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Magickal Properties and Uses of Viola, Violet Magic

Good Witches Homestead

Viola is a quiet, little magic. She springs up in fields, lawns, and at the edges of forests. Before her companions begin to bud, she’s blooming away, gathering in the cool, damp spring days. In spring’s quiet while everyone else has yet to awaken, Viola works her magic.

Violas come in a variety of colors and shapes. The ones herbalists are most sweet on are a species called Viola odorata, although we may well fall in love with some of her close cousins, too. Viola odorata sports blue blossoms. Viola tricolor, like the ones in my garden, bloom in deep purples, sometimes sporting a few yellow or white petals. Sometimes they’re called Johnny Jump-ups, Hearts-ease Violets, Sweet Violets, or Pansies by garden centers, sometimes just plain violets. Part of what makes V. odorata and her medicinal cousins particularly special is her scent.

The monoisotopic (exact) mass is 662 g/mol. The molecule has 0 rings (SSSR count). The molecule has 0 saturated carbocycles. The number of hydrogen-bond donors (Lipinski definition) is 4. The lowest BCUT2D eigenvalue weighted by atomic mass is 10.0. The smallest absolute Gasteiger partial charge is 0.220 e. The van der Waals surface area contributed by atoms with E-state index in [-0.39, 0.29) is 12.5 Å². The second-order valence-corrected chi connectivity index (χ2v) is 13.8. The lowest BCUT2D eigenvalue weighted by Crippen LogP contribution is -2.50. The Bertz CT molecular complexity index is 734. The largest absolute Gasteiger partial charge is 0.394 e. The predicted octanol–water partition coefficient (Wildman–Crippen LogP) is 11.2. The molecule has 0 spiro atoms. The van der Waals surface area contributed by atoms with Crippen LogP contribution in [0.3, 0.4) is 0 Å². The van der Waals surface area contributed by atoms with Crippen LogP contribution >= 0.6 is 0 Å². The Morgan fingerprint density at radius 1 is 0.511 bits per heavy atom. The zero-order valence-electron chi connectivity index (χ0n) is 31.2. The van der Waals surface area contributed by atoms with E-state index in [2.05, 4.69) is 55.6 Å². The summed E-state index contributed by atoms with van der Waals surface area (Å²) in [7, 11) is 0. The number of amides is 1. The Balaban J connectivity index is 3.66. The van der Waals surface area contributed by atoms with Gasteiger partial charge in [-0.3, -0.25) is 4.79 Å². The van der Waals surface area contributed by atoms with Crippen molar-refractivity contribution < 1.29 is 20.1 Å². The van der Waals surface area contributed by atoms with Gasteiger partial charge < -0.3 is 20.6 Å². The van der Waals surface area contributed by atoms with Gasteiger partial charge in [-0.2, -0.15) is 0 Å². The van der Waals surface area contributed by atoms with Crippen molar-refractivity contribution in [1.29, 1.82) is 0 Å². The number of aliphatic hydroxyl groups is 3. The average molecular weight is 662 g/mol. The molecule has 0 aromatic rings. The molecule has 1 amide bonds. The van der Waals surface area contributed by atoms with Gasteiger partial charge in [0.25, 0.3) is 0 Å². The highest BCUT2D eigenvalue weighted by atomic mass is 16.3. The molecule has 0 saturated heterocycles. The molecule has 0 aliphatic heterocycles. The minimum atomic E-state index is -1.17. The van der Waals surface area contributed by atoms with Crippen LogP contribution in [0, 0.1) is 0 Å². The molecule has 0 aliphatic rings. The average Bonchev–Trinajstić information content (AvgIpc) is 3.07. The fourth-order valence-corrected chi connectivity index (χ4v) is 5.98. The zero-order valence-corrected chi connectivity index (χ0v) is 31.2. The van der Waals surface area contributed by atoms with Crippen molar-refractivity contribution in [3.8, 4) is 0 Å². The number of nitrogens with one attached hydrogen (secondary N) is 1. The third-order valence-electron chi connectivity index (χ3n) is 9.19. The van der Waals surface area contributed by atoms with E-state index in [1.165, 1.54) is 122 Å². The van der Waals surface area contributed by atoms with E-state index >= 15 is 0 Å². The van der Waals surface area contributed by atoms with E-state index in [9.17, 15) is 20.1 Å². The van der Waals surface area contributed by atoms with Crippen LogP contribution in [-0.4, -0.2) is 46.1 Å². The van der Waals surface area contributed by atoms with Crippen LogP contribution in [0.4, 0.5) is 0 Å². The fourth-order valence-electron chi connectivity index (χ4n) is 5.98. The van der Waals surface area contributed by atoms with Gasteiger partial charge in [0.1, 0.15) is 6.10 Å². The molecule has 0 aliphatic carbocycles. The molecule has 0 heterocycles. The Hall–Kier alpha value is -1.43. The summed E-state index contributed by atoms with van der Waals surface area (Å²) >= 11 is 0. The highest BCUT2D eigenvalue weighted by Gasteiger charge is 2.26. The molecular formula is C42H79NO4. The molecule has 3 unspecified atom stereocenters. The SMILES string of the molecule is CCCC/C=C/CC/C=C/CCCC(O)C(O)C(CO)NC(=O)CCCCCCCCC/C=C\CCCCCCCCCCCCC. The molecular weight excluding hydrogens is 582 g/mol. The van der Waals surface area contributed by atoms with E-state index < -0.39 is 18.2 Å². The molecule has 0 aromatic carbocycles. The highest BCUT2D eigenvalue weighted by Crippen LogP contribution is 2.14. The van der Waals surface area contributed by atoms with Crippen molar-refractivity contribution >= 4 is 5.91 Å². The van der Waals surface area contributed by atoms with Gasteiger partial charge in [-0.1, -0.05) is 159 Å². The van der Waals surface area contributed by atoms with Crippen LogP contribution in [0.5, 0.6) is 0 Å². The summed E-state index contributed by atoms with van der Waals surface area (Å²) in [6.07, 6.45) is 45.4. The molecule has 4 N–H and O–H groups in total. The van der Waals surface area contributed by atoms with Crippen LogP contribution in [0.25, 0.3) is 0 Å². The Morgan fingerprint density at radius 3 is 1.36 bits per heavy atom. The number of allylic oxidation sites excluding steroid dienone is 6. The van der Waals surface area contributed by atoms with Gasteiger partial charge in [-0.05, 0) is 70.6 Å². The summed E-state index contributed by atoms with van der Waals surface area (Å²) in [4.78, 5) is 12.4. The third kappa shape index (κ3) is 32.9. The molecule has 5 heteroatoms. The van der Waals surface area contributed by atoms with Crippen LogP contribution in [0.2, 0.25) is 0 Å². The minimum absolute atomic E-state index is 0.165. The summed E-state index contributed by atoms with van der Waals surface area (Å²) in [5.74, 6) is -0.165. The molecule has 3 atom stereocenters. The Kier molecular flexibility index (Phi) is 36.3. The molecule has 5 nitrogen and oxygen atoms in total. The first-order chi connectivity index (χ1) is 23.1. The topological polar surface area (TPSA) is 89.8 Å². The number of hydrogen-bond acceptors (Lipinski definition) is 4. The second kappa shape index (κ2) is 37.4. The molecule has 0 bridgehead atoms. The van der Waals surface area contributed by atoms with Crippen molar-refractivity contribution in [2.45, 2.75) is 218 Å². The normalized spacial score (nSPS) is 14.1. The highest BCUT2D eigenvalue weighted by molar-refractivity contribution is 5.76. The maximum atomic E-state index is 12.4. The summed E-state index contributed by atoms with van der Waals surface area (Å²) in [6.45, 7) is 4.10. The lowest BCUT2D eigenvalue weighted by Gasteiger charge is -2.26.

Viola odorata or Violet is a…

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HSA Webinar: Weird Herbs

The Herb Society of America Blog

Sponsored by the Baton Rouge Unit
by Jen Munson, HSA Education Chair

lambs earGardening has long been a popular pastime. The pandemic, and subsequent lockdown, has only increased gardening’s popularity. Planting perennials and annuals for beauty, texture, and joy, while rewarding, is tame. It is when you cross into the herb gardening world that things get a little weird. 

The Herb Society of America identifies herbs as any plant or fungi that has a use beyond purely ornamental. This includes plants used for botanical dyeing, culinary,yellow skunk cabbage economic, and medicine, among other uses. This is where things can get strange. For example, lamb’s ear (Stachys byzantina) has been and can be used as a natural bandage or even toilet paper! Still stranger are the leaves of the Western skunk cabbage (Lysichiton americanus), which can be used like parchment paper for wrapping meat and fish prior to cooking. Surprisingly…